There is no shortage of instances where music composers have re-used their tunes across many songs, either as-is or with variations. A vast majority of such instances happen in the case of composers who work in multiple languages and freely port their tunes from one language to another. Composers like Salil Chowdhury, S. D Burman, R. D Burman, Hridaynath Mangeshkar, Ilaiyaraja, A. R Rahman, etc. would dominate this category. However, there have also been many examples where composers have done that within the same language.
In this post I am highlighting some examples where such re-use has happened within the same language. It is impossible to provide an exhaustive list, not only because such a list is very large, but also because it is not humanly possible to be aware of all such cases. I have only tried to look at various categories of such re-use and tried to provide one example for each. I have also tried to cover a wide range of composers and time periods (1940s-90s).
So let’s dive in …
Masters of Re-use
No discussion on re-use of tunes within the same language can be complete without the mention of Pt. S. N Tripathi and Rahul Dev Burman who did this several times. Both belong to completely different schools of composing, which reflects in the way the re-use appears in their compositions.
S. N Tripathi
Rahul Dev Burman
Let’s now look at some categories in which one can classify re-use of a tune within the same language:
What does a composer do when he loves a tune very much, but the film for which he composes that doesn’t reach the audience? He re-uses it of course. With the hope that it reaches more people the second time round. This is probably what happened with Aziz Hindi when he composed a song in Rajkumari’s voice in Dil Ke Tukde (1940s). The film did not get a release, so he created another song for Biwi (1950), which was an almost exact replica.
Same Mukhda, Different Antaras
There are many instances where a composer uses just a portion of the tune of one song in another. Here is an example where S. Mohinder re-used the tune of the mukhda of one of his songs in another song. The antaras, however, were tuned differently. The lyricist was the same.
Different Mukhda, Same Antaras
There have been instances where the composers have chosen the tune of an antara to be repeated. Like this case where the antara of a seductive song is lifted and dropped as-is into a romantic song.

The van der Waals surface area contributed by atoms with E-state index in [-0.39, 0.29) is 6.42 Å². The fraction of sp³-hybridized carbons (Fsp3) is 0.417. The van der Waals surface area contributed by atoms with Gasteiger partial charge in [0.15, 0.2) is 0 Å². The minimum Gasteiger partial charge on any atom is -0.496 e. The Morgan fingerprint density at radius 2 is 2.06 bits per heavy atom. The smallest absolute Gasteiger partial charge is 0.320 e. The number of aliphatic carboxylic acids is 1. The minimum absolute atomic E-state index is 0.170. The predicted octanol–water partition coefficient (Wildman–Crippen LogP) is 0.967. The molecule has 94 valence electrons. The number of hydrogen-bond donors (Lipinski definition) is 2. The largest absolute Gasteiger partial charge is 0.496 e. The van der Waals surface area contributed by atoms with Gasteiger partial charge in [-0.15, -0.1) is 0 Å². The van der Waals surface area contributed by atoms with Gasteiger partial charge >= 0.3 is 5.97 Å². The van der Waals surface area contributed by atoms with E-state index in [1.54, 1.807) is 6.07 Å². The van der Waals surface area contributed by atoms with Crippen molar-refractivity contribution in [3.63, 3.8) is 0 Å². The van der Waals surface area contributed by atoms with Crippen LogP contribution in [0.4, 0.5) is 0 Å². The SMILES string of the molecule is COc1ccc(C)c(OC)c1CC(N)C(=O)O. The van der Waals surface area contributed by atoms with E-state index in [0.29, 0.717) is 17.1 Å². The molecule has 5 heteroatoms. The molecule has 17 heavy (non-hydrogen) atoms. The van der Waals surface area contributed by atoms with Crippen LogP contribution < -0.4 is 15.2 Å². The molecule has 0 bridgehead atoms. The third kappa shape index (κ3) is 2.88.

Parts Re-used in Different Songs
Some composers have re-used their tunes across different songs. Take this case for example. Laxmikant Pyarelal created a bhajan for Kala Aadmi (1978), which had the chorus singing one tune, and the mukhda was in another tune.
Around 13 years later, they reused the tune of the chorus portion of this song for the initial portion (Natkhat Bansiwale Gokul Ke Raja) of this song from Saudagar (1991).
And the mukhda of the Kala Aadmi song resurfaced a few years later as the mukhda of this song from Bhairavi (1996)
Re-created, then Dubbed!!
There have been a few curious cases where a composer re-use his tune from another language, but at the same time someone decided to dub the original film. So you end up with a tune appearing twice in one language without the composer intending to do so. A. R Rahman had created a brilliant song in the Tamil film Duet (1994). The tune was picked up for the Hindi film, Kabhi Na Kabhi (1997), but while the Hindi film was still being made, the Tamil film was dubbed in Hindi as Tu Hi Mera Dil (1995). And we got these two songs in Hindi, one with some really atrocious lyrics, and another where the singers were simply not able to catch up with the high notes. The recreated version, however, had a different arrangement and the antaras were also slightly different.
Same Language? Not Quite…
There is at least one instance I am aware of where two similar songs are in the same language, but the films are in different languages. Sachin Dev Burman had composed a few Hindi songs for a Bengali film Chaitali (1969). He took the mukhda tune of one of them, made a few modifications, and turned into another song that turned out to be his swan song. The Hindi film was Deewangee (1976).
Crossing the Borders
Now, the final category for this post. Same composer, same language… but the tune has travelled past national borders. Nisar Bazmi never got much success while he was composing for Indian films. He migrated to Pakistan in the early 60s, and became quite successful as a composer there. In this example, he reused one his tunes sung by Lata Mangeshkar in India (co-composed with Chic Chocolate) for a Noor Jehan song in Pakistan.